* Tree Consulting and Inspection * Long Term Forest Maintenance and Planning * Hazardous Removal and Precision Felling * Ornamental Pruning and Lacing * Brush Clearing and Chipping

Highway 78/79 in Santa Ysabel Groceries • Fresh Produce • Sundries Beer • Wine • Liquor Dry Cleaning • Lotto • Scratchers

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Taking Control Of Prescription Costs

by Joe Sanginiti, President and COO of FamilyWize.org

(NAPSA)-The changing landscape of the U.S. health care system has resulted in rising costs for prescription medications, causing a real health and financial burden for many Americans. Here are four easy ways consumers can save at the pharmacy: 1. Research pharmacy prescription costs One thing that many consumers don't realize is that pharmacy prices can vary-what you pay for your medications at one pharmacy might be significantly different than what you would pay at another. Fortunately, there are a number of tools available, such as the FamilyWize Drug Costly prescriptions, especially Price Lookup Tool, that allow those related to chronic diseases, consumers to check prices at can cause financial hardship-but different pharmacies. Many of there are ways to cut costs without these tools are available online harming your health. or as an app, making it easy for consumers to scout out the best price and know the price of their prescriptions before going to the pharmacy. 2. Go generic (if available) Generic drugs are copies of brand-name drugs that have exactly the same dosage, intended use, effects, side effects, route of administration, risks, safety and strength as the original drug. In other words, their pharmacological effects are exactly the same as those of their brand-name counterparts. According to the Generic Pharmaceutical Association, generic medications can cost 30 to 80 percent less than their brand-name counterparts. Therefore, consumers should ask their doctor if their medication has a generic equivalent, or ask their pharmacist if the medication is available in a generic form. 3. Use prescription savings cards In 2014, the FamilyWize Prescription Savings Card saved consumers an average of 42 percent off retail prescription costs, or an average of $29.14 per prescription. Although all prescription savings cards have one common goal- saving consumers money on their medications-they each work differently and have their own set of requirements. Consumers should read the fine print on each card to determine the best card for them, as some cards have eligibility requirements based on age, income, insurance and/or location. 4. Shop smart. Save smart. According to Consumer Reports, other ways to save money on prescription drugs include trying over-the-counter products first for certain common, mild conditions. For others, only try them after consulting with your physician. Only take products you need. For example, avoid multisymptom cold remedies that may include unnecessary ingredients and increase risk for side effects. • Some major chain drugstores, big-box stores and club stores offer better discounts than insurance. • Paying cash may be cheaper. • Look for seasonal discounts, sales, special displays and smartphone offers. • Understand how the new health care law affects you. If your insurance company no longer covers your medicine, ask your doctor or pharmacist about less costly alternatives. Check out your insurer's preferred pharmacy or mail-order service to get the best prices. Be willing to consider "step therapy" for your condition, starting with less expensive, older treatments before switching to newer therapies. See if you can reduce the number of medicines you take by making lifestyle changes that have a positive impact on your health. Finally, ask your physician and pharmacist to review your medicines regularly. Costly prescriptions, especially those related to chronic diseases, can cause financial hardship for individuals and families. Consumers can be smart shoppers at the pharmacy, just like they are at the grocery store. By using prescription savings cards, researching pharmacy prescription costs and using generics, when possible, consumers can save money and ensure they are getting the best price on their medications. Taking medications exactly as prescribed is important, and by shopping smart and saving smart, consumers can also be smart about their health and their wallet.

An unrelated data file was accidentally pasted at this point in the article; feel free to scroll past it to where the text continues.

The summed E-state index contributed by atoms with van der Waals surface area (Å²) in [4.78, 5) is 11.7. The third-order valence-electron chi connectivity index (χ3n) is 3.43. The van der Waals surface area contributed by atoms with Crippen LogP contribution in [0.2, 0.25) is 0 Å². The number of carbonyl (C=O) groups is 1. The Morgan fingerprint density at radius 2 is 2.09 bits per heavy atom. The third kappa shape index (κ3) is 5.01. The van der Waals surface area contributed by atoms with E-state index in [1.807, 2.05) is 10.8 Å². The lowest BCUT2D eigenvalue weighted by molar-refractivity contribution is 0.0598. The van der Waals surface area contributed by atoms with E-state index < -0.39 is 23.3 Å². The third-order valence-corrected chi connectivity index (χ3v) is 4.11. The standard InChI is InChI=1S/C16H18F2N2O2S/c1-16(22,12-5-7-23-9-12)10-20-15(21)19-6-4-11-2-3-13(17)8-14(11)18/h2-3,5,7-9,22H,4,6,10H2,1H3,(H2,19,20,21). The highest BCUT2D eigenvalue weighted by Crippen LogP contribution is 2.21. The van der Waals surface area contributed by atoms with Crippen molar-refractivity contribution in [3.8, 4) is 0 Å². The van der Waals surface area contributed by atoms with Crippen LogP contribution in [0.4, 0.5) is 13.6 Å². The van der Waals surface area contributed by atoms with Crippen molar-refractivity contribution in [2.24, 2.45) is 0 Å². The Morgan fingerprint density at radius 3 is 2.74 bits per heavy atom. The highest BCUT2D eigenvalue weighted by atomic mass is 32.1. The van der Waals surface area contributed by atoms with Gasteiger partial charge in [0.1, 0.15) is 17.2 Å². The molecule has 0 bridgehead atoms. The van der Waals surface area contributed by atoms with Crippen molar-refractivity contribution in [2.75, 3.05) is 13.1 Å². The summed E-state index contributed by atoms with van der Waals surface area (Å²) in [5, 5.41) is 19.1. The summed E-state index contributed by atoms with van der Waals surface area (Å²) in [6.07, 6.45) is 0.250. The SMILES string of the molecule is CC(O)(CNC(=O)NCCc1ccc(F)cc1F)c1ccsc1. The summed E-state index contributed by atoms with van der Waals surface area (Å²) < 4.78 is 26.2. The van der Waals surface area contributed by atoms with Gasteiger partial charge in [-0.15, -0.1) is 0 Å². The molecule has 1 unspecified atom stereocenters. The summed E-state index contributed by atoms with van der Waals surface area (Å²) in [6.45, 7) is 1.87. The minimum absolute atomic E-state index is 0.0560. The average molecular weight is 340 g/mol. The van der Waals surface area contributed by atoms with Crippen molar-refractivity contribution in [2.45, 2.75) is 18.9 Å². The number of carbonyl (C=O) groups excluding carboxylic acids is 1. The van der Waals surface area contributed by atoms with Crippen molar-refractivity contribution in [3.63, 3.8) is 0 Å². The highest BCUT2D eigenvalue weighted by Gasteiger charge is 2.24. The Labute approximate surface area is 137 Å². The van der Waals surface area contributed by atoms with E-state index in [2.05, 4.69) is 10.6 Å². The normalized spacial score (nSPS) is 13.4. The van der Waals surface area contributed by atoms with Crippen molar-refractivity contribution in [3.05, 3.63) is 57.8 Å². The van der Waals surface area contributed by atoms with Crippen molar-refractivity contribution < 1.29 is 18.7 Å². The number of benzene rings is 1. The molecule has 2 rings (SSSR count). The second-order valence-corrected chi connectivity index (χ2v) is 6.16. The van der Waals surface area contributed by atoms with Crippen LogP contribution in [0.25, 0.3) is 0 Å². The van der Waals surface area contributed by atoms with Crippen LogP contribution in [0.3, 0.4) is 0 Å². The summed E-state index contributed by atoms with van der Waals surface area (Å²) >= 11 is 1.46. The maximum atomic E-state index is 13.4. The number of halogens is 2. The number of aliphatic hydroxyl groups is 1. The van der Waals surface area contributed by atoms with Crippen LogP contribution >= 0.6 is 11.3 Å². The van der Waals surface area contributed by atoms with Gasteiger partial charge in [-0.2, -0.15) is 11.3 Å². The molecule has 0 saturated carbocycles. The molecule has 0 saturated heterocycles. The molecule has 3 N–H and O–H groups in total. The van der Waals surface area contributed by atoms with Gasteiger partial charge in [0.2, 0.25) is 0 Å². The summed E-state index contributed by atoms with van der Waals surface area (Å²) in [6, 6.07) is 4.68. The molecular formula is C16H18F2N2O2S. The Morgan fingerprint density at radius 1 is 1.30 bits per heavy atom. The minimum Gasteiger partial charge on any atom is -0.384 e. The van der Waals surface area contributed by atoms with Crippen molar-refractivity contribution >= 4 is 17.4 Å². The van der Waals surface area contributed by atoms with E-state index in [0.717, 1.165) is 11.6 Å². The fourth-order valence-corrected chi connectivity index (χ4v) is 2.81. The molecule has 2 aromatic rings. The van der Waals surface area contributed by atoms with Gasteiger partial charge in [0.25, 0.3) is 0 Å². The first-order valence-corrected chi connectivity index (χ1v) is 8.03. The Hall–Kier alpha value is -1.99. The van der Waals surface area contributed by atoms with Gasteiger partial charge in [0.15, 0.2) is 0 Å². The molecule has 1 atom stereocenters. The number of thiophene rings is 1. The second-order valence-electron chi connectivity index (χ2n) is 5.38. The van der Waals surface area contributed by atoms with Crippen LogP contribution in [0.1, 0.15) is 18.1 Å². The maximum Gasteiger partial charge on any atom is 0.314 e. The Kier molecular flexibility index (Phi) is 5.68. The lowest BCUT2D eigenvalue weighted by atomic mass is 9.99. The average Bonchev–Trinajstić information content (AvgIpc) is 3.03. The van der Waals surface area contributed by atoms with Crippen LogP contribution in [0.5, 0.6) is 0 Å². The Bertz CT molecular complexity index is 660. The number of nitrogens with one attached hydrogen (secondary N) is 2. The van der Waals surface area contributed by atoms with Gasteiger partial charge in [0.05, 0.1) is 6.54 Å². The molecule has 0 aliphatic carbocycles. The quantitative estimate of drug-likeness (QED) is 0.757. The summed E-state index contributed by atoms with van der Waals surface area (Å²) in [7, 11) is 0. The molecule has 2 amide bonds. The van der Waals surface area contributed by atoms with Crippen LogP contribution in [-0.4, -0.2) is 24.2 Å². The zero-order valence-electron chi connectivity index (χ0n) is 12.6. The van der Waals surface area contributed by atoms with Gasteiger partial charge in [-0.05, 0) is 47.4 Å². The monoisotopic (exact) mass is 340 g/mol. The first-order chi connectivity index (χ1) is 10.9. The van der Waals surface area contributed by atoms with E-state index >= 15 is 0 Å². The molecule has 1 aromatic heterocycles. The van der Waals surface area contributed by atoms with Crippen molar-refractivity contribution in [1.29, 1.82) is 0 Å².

Green Revolution Takes Hold In K-12 Schools (NAPSA)-"Green teams" are forming at K-12 schools all over the country and reinventing the way their communities view waste and recycling. Students and teachers build sheds and design bins to house hundreds of collected bottles and cans. They use their schools' daily announcements to share original songs and music videos about how to "drop it in the bin."